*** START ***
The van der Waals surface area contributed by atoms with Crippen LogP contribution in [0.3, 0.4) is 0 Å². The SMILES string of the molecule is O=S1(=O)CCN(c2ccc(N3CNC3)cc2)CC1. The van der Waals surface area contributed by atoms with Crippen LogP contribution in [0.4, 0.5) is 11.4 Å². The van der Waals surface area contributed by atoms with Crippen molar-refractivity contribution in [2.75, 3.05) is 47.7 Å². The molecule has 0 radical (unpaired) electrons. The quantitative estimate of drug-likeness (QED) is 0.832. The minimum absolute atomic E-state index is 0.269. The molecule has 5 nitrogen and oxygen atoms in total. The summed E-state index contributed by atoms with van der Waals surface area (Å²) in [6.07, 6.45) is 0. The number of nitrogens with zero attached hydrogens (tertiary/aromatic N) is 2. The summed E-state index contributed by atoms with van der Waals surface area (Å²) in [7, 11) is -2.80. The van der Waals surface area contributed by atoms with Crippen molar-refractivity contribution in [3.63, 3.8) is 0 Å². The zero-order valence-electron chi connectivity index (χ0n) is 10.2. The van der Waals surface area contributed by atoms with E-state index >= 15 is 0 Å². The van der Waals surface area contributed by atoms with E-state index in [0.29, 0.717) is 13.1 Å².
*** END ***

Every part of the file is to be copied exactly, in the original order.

The van der Waals surface area contributed by atoms with Crippen LogP contribution in [0.3, 0.4) is 0 Å². The SMILES string of the molecule is O=S1(=O)CCN(c2ccc(N3CNC3)cc2)CC1. The van der Waals surface area contributed by atoms with Crippen LogP contribution in [0.4, 0.5) is 11.4 Å². The van der Waals surface area contributed by atoms with Crippen molar-refractivity contribution in [2.75, 3.05) is 47.7 Å². The molecule has 0 radical (unpaired) electrons. The quantitative estimate of drug-likeness (QED) is 0.832. The minimum absolute atomic E-state index is 0.269. The molecule has 5 nitrogen and oxygen atoms in total. The summed E-state index contributed by atoms with van der Waals surface area (Å²) in [6.07, 6.45) is 0. The number of nitrogens with zero attached hydrogens (tertiary/aromatic N) is 2. The summed E-state index contributed by atoms with van der Waals surface area (Å²) in [7, 11) is -2.80. The van der Waals surface area contributed by atoms with Crippen molar-refractivity contribution in [3.63, 3.8) is 0 Å². The zero-order valence-electron chi connectivity index (χ0n) is 10.2. The van der Waals surface area contributed by atoms with E-state index >= 15 is 0 Å². The van der Waals surface area contributed by atoms with E-state index in [0.29, 0.717) is 13.1 Å².